Lincolnshire Freemasons have given £5,000 to help improve the quality of life for those most in need in one of the country’s most deprived wards
This is the East Marsh in Grimsby, which has the unenviable status of being in the bottom 1% on a national deprivation league table. The money, which has come through the Masonic Charitable Foundation, has been given to Harbour Place who are based in Hope Street, Grimsby, and support rough sleepers, the homeless and other socially excluded people.
In September last year, the charity moved to the Hope Street premises, which allowed it to launch a permanent night shelter in support of its Street Outreach Project, which has been running since April 2011, and has now been expanded.
Project Director Robin Barr said: 'A key part of the project’s activities include supporting and advocating on behalf of clients through signposting, referral and access to a wide range of statutory and voluntary sector agencies. Since opening the Hope Centre in September 2018, Harbour Place has registered over 175 clients for the new service.'
'Since the move to Hope Street more than 50 people have been helped to find permanent accommodation, more than 30 of whom have been through the night shelter.'
Robin said that success was an indication of the significance of the £5,000 donation: 'Our records indicate that if we can work consistently with someone over a short period, we can usually assist them to find accommodation.'
The donation was made by Lincolnshire’s Provincial Grand Master, David Wheeler, and Pete Tong, the Provincial Charity Steward.
Pete said: 'The message we brought away from the staff and volunteers at Harbour Place was that for more people than we might have imagined, the prospect of living on the street was too close for comfort. For many, the financial cushion which keeps the roof over their head is very thin indeed.
'They told us of one man they were helping who had been a respected professional in the community, but after problems resulting from a marriage break-up he had been reduced to living on the street.
'The successes achieved by the team of staff and volunteers are hard won, and we trust our donation will help their efforts to be even more effective.'
It costs an average of £2,500 every time the Air Ambulance scrambles for another life-saving mission from its base at RAF Waddington.
Lincolnshire’s Provincial Grand Master David Wheeler said: ‘The Air Ambulance provides a vital service in our largely rural Province, and we are pleased to say that by helping to fund it with our donation we have played a small role in ensuring that there will be people alive tomorrow who might otherwise have passed away.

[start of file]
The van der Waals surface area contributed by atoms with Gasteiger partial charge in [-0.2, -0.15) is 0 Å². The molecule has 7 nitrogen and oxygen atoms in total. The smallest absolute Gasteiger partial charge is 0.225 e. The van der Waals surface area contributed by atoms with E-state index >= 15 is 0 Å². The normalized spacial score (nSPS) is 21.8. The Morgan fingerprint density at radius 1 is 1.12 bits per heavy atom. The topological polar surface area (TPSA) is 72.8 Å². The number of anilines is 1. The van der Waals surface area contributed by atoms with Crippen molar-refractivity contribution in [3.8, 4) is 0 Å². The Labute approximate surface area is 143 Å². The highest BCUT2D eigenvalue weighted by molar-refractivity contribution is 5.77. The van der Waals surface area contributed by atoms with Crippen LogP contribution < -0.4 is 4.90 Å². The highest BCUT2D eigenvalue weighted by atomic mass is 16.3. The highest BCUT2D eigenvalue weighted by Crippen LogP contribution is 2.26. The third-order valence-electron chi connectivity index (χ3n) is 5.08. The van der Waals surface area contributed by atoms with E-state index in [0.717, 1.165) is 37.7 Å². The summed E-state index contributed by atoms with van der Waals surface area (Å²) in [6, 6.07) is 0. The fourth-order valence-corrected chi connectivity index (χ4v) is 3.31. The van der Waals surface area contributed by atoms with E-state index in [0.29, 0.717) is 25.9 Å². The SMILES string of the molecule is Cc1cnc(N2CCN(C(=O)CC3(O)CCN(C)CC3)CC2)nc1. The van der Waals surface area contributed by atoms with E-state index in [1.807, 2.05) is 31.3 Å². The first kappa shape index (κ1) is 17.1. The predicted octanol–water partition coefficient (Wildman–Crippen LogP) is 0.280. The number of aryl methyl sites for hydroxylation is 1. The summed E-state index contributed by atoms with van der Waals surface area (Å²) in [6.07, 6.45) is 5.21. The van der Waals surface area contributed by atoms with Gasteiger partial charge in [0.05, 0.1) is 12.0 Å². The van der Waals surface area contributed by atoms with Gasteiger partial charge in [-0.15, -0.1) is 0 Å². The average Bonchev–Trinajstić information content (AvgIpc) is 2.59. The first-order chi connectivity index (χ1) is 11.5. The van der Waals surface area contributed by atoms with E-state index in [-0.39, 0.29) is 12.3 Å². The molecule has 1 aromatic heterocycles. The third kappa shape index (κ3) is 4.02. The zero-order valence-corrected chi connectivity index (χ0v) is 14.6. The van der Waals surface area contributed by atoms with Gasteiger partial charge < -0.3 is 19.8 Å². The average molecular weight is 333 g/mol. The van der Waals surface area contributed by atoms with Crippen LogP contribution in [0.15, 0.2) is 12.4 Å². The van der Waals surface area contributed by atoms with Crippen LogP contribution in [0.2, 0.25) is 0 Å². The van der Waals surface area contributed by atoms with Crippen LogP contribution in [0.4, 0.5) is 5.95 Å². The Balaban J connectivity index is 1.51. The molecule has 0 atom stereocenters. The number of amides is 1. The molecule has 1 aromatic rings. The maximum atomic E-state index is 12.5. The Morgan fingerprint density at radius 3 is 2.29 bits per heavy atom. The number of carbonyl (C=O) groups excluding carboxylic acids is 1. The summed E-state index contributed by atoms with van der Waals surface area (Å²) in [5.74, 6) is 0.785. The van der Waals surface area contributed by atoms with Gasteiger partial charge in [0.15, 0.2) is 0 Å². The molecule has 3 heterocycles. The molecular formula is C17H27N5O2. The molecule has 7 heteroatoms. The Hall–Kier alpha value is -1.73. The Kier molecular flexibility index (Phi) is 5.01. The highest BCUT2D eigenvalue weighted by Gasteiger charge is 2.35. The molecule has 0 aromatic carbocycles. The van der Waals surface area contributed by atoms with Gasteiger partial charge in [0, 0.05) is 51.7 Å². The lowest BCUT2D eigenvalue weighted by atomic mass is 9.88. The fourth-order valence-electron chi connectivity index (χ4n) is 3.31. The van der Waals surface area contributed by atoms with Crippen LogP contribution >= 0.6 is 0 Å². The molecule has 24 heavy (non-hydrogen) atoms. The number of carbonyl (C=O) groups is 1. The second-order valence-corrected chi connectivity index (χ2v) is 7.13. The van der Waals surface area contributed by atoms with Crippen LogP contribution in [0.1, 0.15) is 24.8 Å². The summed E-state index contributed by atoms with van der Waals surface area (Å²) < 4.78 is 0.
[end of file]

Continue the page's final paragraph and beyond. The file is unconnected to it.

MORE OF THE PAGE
‘We see ourselves as part of a community, with a duty to help everyone in it. Support for the Air Ambulance is a positive way to do that at life-changing moments for patients and their families.’
The £4,000 grant came from the Masonic Charitable Foundation (MCF), and was part of the latest round of Air Ambulance funding, which totals over £4 million since 2007. This year, 20 services will share in £192,000 from the MCF, which administers funds raised through personal contributions from Freemasons.
The Lincs and Notts donation was handed over by Provincial Charity Steward Peter Tong, who said: ‘The Air Ambulance service in our region has been there to help more than 192,000 people since its inception in 1994.
'It already flies two or three times a day, but the organisation’s ambition is to make itself available to fly to where it’s needed on a 24/7 basis. That could lift the number of missions to five a day, which is a tremendous financial commitment. We wanted to play a small part in helping to make that happen.’
Sally Crawford, the Lincs and Notts Air Ambulance head of Fundraising and Communications, said: ‘Thank you so much for supporting the Lincs & Notts Air Ambulance; £4,000 is an incredible amount of money and we are most grateful. The critical care we provide gives people their very best chance of survival and recovery. We receive no direct Government funding, and are not part of the NHS, so your donation really is essential in helping us to save lives.’
Freemasons have met in the historic city of Lincoln for more than 200 years – but this Saturday will be the first time that members of the public have been invited to tour their meeting rooms
Created inside the former Nightingale pub in the city’s Nettleham Road, the building will be open to the general public between 10am and 3pm on Saturday 9th June. Visitors will be able to tour the building, see first-hand the rooms in which ceremonies take place and ask questions of members who will be there throughout the day.
Lincolnshire’s 3,500 Freemasons meet in 74 lodges based at 21 centres from Barton and Grimsby in the north to Grantham, Bourne, Spalding and Deeping St James, close to the county boundary, in the south.
The oldest of them all is a Lincoln lodge, Witham Lodge No. 297, which has a warrant dated 23rd September 1793. It meets at the Nightingale Rooms Masonic Centre, which was opened for Masonic business in 2013, having been converted from its former life as a pub by the brethren themselves.
Find out more about the centre, and see an interview and video with Assistant Provincial Grand Master David Wheeler in the city’s media outlet The Lincolnite.